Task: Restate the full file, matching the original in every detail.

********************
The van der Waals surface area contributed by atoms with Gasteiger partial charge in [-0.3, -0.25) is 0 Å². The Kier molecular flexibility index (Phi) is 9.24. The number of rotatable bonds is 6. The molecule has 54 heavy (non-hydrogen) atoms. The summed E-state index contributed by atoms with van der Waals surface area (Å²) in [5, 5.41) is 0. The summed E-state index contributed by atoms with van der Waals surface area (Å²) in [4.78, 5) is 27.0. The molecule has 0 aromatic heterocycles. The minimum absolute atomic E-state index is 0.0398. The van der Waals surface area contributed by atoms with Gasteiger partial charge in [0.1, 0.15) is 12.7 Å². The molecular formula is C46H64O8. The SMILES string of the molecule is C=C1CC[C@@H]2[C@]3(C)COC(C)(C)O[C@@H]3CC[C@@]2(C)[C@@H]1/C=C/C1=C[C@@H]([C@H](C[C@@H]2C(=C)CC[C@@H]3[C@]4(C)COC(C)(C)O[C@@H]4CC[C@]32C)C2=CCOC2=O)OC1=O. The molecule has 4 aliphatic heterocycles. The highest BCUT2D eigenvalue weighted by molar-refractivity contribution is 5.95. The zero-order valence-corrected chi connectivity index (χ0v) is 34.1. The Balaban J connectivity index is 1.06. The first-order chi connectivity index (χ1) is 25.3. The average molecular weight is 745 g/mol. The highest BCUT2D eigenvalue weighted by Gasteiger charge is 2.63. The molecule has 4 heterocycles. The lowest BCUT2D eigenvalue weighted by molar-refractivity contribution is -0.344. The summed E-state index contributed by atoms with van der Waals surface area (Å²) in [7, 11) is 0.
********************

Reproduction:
The van der Waals surface area contributed by atoms with Gasteiger partial charge in [-0.3, -0.25) is 0 Å². The Kier molecular flexibility index (Phi) is 9.24. The number of rotatable bonds is 6. The molecule has 54 heavy (non-hydrogen) atoms. The summed E-state index contributed by atoms with van der Waals surface area (Å²) in [5, 5.41) is 0. The summed E-state index contributed by atoms with van der Waals surface area (Å²) in [4.78, 5) is 27.0. The molecule has 0 aromatic heterocycles. The minimum absolute atomic E-state index is 0.0398. The van der Waals surface area contributed by atoms with Gasteiger partial charge in [0.1, 0.15) is 12.7 Å². The molecular formula is C46H64O8. The SMILES string of the molecule is C=C1CC[C@@H]2[C@]3(C)COC(C)(C)O[C@@H]3CC[C@@]2(C)[C@@H]1/C=C/C1=C[C@@H]([C@H](C[C@@H]2C(=C)CC[C@@H]3[C@]4(C)COC(C)(C)O[C@@H]4CC[C@]32C)C2=CCOC2=O)OC1=O. The molecule has 4 aliphatic heterocycles. The highest BCUT2D eigenvalue weighted by molar-refractivity contribution is 5.95. The zero-order valence-corrected chi connectivity index (χ0v) is 34.1. The Balaban J connectivity index is 1.06. The first-order chi connectivity index (χ1) is 25.3. The average molecular weight is 745 g/mol. The highest BCUT2D eigenvalue weighted by Gasteiger charge is 2.63. The molecule has 4 heterocycles. The lowest BCUT2D eigenvalue weighted by molar-refractivity contribution is -0.344. The summed E-state index contributed by atoms with van der Waals surface area (Å²) in [7, 11) is 0.